14/11/2017 8:29 AM AEDT | Updated 14/11/2017 3:15 PM AEDT

8-Year-Old Melbourne Boy Fighting For Life After Being Found In Car

The child hid himself in the vehicle without his mother knowing.

An eight-year-old boy is fighting for life after hiding himself in a car without his mother knowing during sweltering temperatures in Melbourne on Monday afternoon.

Emergency services rushed to Maddox Road in the inner Melbourne suburb of Newport after the boy's mother found him inside his parents' black Kia Carnival minivan at 2.45pm.

Police believe the boy's mother dropped her children at primary school in the morning and failed to realise that the eight-year-old had climbed back into the rear of the car and hid himself.

"An 8-year-old boy remains in hospital after being found unresponsive in a parked car on Maddox Road in Newport about 2:45pm yesterday afternoon," Victoria Police said.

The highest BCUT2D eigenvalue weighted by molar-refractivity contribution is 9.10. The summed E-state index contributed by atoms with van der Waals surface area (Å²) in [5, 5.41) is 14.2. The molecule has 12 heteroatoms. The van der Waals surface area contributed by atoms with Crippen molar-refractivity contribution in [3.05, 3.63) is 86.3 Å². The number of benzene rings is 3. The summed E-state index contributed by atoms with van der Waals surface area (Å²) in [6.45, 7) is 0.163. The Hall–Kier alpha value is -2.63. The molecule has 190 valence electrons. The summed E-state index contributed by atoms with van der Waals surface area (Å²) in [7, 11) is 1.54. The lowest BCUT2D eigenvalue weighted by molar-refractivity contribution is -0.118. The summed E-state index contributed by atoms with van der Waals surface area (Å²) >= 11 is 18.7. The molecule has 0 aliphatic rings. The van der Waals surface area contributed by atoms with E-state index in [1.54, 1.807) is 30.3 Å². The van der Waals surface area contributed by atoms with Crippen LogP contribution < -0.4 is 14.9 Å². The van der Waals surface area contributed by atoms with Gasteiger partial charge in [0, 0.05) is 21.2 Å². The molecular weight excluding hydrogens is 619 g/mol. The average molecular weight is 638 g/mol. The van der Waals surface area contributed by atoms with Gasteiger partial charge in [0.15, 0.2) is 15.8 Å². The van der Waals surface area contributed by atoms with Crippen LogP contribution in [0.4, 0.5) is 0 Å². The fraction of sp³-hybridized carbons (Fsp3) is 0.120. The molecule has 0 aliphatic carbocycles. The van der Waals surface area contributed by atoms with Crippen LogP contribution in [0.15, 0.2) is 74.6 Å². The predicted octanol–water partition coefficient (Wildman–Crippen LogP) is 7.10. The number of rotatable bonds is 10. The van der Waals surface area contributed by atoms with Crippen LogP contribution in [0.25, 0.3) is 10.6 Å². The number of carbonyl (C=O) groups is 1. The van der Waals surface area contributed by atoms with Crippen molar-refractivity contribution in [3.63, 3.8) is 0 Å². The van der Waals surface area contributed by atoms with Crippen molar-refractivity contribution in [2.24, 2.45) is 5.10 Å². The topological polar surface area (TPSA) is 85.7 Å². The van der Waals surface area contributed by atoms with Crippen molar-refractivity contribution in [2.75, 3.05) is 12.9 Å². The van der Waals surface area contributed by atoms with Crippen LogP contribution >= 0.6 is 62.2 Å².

"The boy's mother dropped her children at primary school in the morning however didn't realise one of the kids had climbed into the rear of the car and hid himself. She has driven to work and parked her car without knowing he was in there.

"The boy's mother located him in the vehicle and he was conveyed to hospital where he remains in a critical condition. Police are treating the incident as an accident."

Police told the Herald Sun they did not need to break into the car to get access to the child.

Homicide Squad detectives were brought in "as per protocol" and were "assisting only at this time", police said in a statement.

The boy was unresponsive by the time emergency crews reached him and remains in a critical condition at the Royal Children's Hospital.

It is believed he is the son of a staff member at the nearby Newport Gardens Primary School, according to The Age.

Children being picked up from school and day care by their parents were shepherded away from the area by emergency responders.

The black Kia minivan was loaded onto a tow truck and removed from the scene at around 6:20pm on Monday evening.

Temperatures had reached 32 degrees by 3pm on Monday in Melbourne.

Even on milder days, temperatures inside a car can exceed 50 degrees in as little as 20 minutes, putting anyone inside at great risk for heat stroke, which can lead to a high fever, dehydration, seizures, stroke and death.

Children are particularly at risk as they cannot regulate their body temperature as well as adults.